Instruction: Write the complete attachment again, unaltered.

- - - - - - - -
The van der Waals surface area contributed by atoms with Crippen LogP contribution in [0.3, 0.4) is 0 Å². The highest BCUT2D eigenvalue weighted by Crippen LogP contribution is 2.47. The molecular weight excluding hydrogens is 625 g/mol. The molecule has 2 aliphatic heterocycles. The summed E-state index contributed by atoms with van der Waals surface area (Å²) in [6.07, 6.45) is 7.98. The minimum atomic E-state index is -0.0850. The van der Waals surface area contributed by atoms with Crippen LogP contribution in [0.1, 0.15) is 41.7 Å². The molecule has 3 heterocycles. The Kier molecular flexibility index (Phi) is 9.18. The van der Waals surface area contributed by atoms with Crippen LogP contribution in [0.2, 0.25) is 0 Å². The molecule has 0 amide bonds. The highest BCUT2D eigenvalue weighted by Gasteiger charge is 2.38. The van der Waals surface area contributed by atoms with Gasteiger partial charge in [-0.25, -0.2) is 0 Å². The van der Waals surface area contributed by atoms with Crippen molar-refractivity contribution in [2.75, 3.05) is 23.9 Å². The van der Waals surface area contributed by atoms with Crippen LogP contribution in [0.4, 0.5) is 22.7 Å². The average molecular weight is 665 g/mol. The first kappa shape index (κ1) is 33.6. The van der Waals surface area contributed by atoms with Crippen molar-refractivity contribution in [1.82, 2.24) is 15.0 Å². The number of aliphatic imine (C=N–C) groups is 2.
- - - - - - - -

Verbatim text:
The van der Waals surface area contributed by atoms with Crippen LogP contribution in [0.3, 0.4) is 0 Å². The highest BCUT2D eigenvalue weighted by Crippen LogP contribution is 2.47. The molecular weight excluding hydrogens is 625 g/mol. The molecule has 2 aliphatic heterocycles. The summed E-state index contributed by atoms with van der Waals surface area (Å²) in [6.07, 6.45) is 7.98. The minimum atomic E-state index is -0.0850. The van der Waals surface area contributed by atoms with Crippen LogP contribution in [0.1, 0.15) is 41.7 Å². The molecule has 3 heterocycles. The Kier molecular flexibility index (Phi) is 9.18. The van der Waals surface area contributed by atoms with Crippen LogP contribution in [0.2, 0.25) is 0 Å². The molecule has 0 amide bonds. The highest BCUT2D eigenvalue weighted by Gasteiger charge is 2.38. The van der Waals surface area contributed by atoms with Gasteiger partial charge in [-0.25, -0.2) is 0 Å². The van der Waals surface area contributed by atoms with Crippen molar-refractivity contribution in [2.75, 3.05) is 23.9 Å². The van der Waals surface area contributed by atoms with Crippen LogP contribution in [0.4, 0.5) is 22.7 Å². The average molecular weight is 665 g/mol. The first kappa shape index (κ1) is 33.6. The van der Waals surface area contributed by atoms with Crippen molar-refractivity contribution in [1.82, 2.24) is 15.0 Å². The number of aliphatic imine (C=N–C) groups is 2.